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PEDANT, one who exaggerates the value of detailed erudition for its own sake; also a person who delights in a display of the exact niceties of learning, in an excessive obedience to theory without regard to practical uses. The word came into English in the latter part of the 16th century in the sense of schoolmaster, the original meaning of Ital. pedanle, from which it is derived. The word is usually taken to be an adaptation of Gr. iraidfvtiv, to teach. Others connect with an O. Ital. pedare, to tramp about (Lat. pes, foot), of an usher tramping about with his pupils.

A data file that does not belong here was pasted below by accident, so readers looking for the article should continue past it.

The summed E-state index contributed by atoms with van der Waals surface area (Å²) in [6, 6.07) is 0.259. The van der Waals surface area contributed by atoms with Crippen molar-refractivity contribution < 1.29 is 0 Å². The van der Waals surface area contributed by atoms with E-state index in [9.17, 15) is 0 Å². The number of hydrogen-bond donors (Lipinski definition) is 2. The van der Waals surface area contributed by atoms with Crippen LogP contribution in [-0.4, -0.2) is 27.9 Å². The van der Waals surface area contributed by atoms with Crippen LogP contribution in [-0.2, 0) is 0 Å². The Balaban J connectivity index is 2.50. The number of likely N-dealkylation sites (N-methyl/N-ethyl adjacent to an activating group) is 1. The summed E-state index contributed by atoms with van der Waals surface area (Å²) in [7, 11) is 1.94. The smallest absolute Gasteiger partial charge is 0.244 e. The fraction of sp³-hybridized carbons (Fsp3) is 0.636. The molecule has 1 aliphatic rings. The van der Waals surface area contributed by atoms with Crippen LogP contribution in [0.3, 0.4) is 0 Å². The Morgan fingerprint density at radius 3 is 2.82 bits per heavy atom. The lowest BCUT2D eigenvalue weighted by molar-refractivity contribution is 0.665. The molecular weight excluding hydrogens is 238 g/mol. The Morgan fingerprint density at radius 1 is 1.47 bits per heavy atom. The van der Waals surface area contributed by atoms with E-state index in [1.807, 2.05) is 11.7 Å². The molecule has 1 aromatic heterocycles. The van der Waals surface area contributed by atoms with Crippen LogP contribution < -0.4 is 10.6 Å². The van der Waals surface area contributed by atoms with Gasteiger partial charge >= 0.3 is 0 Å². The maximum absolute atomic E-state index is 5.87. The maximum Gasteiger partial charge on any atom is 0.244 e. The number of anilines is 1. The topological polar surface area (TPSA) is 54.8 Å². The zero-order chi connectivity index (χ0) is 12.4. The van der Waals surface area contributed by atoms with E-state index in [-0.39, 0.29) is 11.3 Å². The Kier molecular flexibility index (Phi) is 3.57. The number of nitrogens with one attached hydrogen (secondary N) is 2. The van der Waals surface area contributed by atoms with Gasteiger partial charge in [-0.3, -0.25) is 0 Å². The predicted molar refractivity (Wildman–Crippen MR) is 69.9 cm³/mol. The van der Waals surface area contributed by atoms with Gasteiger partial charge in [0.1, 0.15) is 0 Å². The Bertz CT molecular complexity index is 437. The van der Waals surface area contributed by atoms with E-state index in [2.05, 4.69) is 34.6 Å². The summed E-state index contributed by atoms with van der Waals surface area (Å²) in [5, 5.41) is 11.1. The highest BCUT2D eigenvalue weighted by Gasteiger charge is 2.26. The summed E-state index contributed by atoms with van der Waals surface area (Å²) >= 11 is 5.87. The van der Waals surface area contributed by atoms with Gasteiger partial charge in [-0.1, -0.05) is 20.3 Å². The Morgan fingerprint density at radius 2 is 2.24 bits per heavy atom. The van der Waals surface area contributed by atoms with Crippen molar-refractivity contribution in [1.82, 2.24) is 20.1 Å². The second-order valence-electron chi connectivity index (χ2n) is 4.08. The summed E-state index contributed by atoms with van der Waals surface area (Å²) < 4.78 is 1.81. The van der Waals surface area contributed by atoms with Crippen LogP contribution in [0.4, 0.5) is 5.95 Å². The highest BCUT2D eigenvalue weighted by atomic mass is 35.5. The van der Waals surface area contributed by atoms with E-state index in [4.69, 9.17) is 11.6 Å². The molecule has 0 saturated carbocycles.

Note - this article incorporates content from Encyclopaedia Britannica, Eleventh Edition, (1910-1911)

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